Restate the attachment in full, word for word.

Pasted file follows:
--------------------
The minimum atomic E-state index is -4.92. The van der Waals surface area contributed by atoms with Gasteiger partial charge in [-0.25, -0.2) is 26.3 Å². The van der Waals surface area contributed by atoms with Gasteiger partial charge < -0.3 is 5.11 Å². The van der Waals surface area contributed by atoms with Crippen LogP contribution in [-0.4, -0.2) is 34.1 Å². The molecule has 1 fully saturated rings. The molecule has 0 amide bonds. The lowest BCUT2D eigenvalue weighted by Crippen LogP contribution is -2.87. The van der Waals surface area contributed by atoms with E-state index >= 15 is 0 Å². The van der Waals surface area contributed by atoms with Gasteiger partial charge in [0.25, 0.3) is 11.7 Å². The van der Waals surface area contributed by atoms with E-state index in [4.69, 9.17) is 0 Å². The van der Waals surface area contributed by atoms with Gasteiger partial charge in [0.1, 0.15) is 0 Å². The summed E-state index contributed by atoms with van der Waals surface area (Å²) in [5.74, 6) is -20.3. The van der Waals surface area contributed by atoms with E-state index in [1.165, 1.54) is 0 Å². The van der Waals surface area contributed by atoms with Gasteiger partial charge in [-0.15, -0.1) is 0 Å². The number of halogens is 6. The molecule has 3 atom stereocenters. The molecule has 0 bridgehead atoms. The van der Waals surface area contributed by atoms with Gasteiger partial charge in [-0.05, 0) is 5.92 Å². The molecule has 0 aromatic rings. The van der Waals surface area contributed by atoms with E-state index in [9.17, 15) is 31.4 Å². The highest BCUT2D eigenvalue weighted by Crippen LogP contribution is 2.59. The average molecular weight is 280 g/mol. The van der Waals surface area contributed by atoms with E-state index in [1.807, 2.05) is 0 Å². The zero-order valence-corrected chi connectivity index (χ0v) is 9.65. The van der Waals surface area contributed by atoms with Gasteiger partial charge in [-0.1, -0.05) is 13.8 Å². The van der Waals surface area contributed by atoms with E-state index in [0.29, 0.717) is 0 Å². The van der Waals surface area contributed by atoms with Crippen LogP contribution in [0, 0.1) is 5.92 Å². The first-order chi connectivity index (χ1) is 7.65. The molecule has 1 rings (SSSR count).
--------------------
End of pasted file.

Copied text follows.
The minimum atomic E-state index is -4.92. The van der Waals surface area contributed by atoms with Gasteiger partial charge in [-0.25, -0.2) is 26.3 Å². The van der Waals surface area contributed by atoms with Gasteiger partial charge < -0.3 is 5.11 Å². The van der Waals surface area contributed by atoms with Crippen LogP contribution in [-0.4, -0.2) is 34.1 Å². The molecule has 1 fully saturated rings. The molecule has 0 amide bonds. The lowest BCUT2D eigenvalue weighted by Crippen LogP contribution is -2.87. The van der Waals surface area contributed by atoms with E-state index >= 15 is 0 Å². The van der Waals surface area contributed by atoms with Gasteiger partial charge in [0.25, 0.3) is 11.7 Å². The van der Waals surface area contributed by atoms with E-state index in [4.69, 9.17) is 0 Å². The van der Waals surface area contributed by atoms with Gasteiger partial charge in [0.1, 0.15) is 0 Å². The summed E-state index contributed by atoms with van der Waals surface area (Å²) in [5.74, 6) is -20.3. The van der Waals surface area contributed by atoms with E-state index in [1.165, 1.54) is 0 Å². The van der Waals surface area contributed by atoms with Gasteiger partial charge in [-0.15, -0.1) is 0 Å². The number of halogens is 6. The molecule has 3 atom stereocenters. The molecule has 0 bridgehead atoms. The van der Waals surface area contributed by atoms with Gasteiger partial charge in [-0.05, 0) is 5.92 Å². The molecule has 0 aromatic rings. The van der Waals surface area contributed by atoms with E-state index in [9.17, 15) is 31.4 Å². The highest BCUT2D eigenvalue weighted by Crippen LogP contribution is 2.59. The average molecular weight is 280 g/mol. The van der Waals surface area contributed by atoms with E-state index in [1.807, 2.05) is 0 Å². The zero-order valence-corrected chi connectivity index (χ0v) is 9.65. The van der Waals surface area contributed by atoms with Gasteiger partial charge in [-0.1, -0.05) is 13.8 Å². The van der Waals surface area contributed by atoms with E-state index in [0.29, 0.717) is 0 Å². The van der Waals surface area contributed by atoms with Crippen LogP contribution in [0, 0.1) is 5.92 Å². The first-order chi connectivity index (χ1) is 7.65. The molecule has 1 rings (SSSR count).